BBQ, Barbeque, Bar-B-Que, Bar-B-Q. However you spell it, we are awash in this delicious madness here in North Alabama. Mention barbecue and you will have an instant conversation starter: “Mustard based sauce!” “Are you kidding me? No way! Ketchup!” “What! Please don’t tell me you are putting mayonnaise on that meat?” These are the ingredients that can bring men and women alike to heated discussion. We have spent the last few weeks preparing for an exhibition celebrating the Southern Foodways Alliance’s 15th Annual Symposium, entitled Barbecue: An Exploration of Pitmasters, Places, Smoke, and Sauce.
On set today @ GAS Design Center. Look for new collection pieces AND our new website. Coming November 2012.
Recently, I had the opportunity to visit the Frist Center for the Visual Arts in Nashville, Tennessee, to view “Creation Story: Gee’s Bend Quilts and the Art of Thornton Dial.” I spent forever moving from one quilt to the next – leaning as closely in as I could without being reprimanded. No matter how many times you see those beautiful pieces, they never fail to amaze and inspire. The quilts, while spectacular, were meant for everyday use and were made with whatever materials were available. The personal stories associated with each quilt drove that point home. Each was described by the maker in simple terms and plain language, as if what they produced was no big deal, as though anyone could do it. I was particularly taken by the quilts of Missouri Pettway, both intricate and simple in their constructions. One quilt, made from her husband’s work clothes, demonstrated the love that went into each and every one of these works of art. I felt a lump rise in my throat as I read the description, as told by the quilter’s daughter, Arlonzia:
“It was when Daddy died. I was about seventeen, eighteen. He stayed sick about eight months and passed on. Mama say, ‘I going to take his work clothes, shape them into a quilt to remember him, and cover up under it for love.’ She take his old pants legs and shirttails, take all the clothes he had, just enough to make that quilt, and I helped her tore them up. Bottom of the pants is narrow, top is wide, and she had me to cutting the top part out and shape them up in even strips.” Continue reading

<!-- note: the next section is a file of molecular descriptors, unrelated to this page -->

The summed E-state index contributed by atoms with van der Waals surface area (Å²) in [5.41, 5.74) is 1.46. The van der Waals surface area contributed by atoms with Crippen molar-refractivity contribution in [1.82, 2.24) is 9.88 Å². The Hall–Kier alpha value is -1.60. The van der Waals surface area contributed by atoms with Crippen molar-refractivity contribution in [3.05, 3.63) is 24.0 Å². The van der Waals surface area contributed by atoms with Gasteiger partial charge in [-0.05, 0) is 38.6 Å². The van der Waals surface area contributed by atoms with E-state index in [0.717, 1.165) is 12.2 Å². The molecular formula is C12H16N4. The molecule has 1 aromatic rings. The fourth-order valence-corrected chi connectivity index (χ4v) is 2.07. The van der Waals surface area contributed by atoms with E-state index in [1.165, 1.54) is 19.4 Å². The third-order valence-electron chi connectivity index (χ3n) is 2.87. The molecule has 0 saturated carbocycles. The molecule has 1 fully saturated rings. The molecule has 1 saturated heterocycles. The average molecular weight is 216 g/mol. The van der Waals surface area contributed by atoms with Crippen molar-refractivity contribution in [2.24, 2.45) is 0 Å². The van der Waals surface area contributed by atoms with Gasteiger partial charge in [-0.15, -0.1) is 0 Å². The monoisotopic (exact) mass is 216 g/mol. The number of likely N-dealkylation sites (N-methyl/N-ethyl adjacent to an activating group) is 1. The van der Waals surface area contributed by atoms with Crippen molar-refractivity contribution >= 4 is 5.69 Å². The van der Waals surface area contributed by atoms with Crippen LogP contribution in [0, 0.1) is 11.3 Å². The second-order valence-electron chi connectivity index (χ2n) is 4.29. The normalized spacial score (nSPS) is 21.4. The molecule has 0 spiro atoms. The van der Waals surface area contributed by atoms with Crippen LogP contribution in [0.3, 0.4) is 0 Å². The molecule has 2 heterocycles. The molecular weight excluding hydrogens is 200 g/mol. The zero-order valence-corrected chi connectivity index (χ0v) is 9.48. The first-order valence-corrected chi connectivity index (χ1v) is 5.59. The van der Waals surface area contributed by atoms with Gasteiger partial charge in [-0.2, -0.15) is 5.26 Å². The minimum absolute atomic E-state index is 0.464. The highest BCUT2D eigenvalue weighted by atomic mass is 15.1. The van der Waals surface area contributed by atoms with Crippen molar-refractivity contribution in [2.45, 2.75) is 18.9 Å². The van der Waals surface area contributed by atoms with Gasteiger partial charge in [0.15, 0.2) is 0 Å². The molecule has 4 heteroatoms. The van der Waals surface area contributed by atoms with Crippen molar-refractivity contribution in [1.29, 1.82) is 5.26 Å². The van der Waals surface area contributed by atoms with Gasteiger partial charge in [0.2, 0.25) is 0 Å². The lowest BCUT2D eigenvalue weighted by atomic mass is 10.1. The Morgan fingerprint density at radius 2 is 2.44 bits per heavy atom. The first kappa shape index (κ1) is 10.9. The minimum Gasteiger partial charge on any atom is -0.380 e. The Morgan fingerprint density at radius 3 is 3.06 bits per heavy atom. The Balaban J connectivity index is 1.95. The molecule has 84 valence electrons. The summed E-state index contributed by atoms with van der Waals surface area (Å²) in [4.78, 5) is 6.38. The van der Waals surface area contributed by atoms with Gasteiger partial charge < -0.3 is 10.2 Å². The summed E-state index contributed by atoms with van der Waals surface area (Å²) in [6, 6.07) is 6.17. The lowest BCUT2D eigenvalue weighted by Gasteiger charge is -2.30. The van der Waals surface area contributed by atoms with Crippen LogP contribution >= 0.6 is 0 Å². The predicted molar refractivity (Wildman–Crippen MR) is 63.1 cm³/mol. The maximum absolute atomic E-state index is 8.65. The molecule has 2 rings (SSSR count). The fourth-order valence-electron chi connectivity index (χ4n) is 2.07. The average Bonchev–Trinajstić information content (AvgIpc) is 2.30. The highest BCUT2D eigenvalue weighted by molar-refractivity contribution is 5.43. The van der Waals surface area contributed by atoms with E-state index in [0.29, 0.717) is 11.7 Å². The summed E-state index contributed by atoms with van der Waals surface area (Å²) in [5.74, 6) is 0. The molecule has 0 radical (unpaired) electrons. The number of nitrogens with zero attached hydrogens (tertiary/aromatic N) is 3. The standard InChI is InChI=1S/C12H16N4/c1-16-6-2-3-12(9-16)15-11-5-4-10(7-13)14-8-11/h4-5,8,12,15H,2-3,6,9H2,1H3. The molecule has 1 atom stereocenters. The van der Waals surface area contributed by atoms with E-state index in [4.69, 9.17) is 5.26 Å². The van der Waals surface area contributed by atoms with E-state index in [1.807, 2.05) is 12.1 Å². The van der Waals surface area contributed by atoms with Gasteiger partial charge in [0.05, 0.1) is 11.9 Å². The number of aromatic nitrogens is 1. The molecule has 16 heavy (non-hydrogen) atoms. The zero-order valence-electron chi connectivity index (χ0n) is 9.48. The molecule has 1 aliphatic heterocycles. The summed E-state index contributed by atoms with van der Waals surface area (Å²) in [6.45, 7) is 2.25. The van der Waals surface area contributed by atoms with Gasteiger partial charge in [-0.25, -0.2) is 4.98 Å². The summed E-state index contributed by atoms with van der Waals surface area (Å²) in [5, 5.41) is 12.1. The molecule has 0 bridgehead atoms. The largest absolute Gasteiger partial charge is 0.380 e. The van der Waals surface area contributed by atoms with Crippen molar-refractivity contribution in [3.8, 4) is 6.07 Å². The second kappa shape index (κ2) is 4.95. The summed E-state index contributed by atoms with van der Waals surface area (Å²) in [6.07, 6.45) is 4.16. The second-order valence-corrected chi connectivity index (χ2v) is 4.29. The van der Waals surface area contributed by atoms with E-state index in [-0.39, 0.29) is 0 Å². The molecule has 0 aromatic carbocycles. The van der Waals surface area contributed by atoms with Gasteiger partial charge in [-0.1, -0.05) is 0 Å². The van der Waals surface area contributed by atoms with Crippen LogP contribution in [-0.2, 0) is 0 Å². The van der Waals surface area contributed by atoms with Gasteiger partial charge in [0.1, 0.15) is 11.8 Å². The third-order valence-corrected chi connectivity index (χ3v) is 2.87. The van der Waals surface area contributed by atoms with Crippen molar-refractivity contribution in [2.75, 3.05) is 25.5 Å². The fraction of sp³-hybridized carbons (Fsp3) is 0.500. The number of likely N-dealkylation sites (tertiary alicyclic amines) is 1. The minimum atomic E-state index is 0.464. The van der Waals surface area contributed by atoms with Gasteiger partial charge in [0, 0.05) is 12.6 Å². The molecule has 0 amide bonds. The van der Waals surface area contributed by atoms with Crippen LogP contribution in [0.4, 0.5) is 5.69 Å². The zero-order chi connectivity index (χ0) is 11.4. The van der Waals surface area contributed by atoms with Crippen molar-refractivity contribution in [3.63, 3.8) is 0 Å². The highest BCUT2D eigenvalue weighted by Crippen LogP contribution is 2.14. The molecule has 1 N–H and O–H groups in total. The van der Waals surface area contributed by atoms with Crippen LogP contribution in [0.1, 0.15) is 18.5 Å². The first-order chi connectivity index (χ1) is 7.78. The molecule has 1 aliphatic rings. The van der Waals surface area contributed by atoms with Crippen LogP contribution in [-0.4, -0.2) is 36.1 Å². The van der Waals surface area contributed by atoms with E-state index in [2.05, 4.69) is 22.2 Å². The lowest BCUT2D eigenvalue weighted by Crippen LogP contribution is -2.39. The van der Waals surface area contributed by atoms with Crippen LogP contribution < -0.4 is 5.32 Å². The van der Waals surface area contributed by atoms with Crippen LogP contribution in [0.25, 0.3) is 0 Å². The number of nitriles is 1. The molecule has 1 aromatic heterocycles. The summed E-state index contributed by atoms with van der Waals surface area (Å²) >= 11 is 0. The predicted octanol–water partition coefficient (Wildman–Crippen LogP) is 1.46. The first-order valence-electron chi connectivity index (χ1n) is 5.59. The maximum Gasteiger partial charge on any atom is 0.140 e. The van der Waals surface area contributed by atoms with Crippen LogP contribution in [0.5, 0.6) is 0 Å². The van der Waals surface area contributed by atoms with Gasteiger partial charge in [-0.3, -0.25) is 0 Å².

I recently read a NYTimes article about the comeback of curvy body shapes among the Y- generation. It seems that an increasing number of women in their 20s and 30s are finding the “calendar girl” silhouette appealing. Along with a curvaceous silhouette, the look includes Betty Page style bangs, swing skirts, and bright red lips.
The classic 50s and 60s pin-ups were before my time. By the time the 70’s arrived, the style of the day had evolved. Pin-ups looked different – beach blondes, tiny waistlines and overly-styled looks were on trend. These were the images that surrounded me when I first began to think about my own definition of beauty and develop my own sense of style. I was an awkward teenager. Growing up with limited resources in our small community, my sense of beauty and style was dictated by Seventeen Magazine. And I don’t remember anyone in my little world that looked like me. I remember my mother—who was a teacher at my school—telling me that none of the little kids looked like me. I had black hair, black eyes, a “foreign” look. In fact, years later a friend of the family looked at my cousin and said “Pam, you have just grown up to be the most beautiful young woman.” Then, as her eyes descended upon me, she exclaimed, “And, Natalie, you are so, so, so EXOTIC.” For a shy and somewhat delicate girl, that felt like the kiss of ugly.
This month’s desktop features our organic cotton jersey fabric with Wet-Paint Stenciling from page 48 of Alabama Studio Style. Using an Angie’s Fall stencil, this distressed, painted version of our Faded Leaves fabric was actually an accident. Often times, the best and most exciting things in life come from accidental meetings, accidental spills, and accidental conversations. This fabric is the same.
This hi-resolution photograph is for use as your computer desktop background and is now available to download from our Resources.
A Short Note on Wood from Brave Old World: A Practical Guide to Husbandry, or the Fine Art of Looking After Yourself:
Do you have enough dry wood to last through the winter? Should you order some now so that you will have a good dry pile in twelve months’ time? September is the month to make sure that this is sorted out.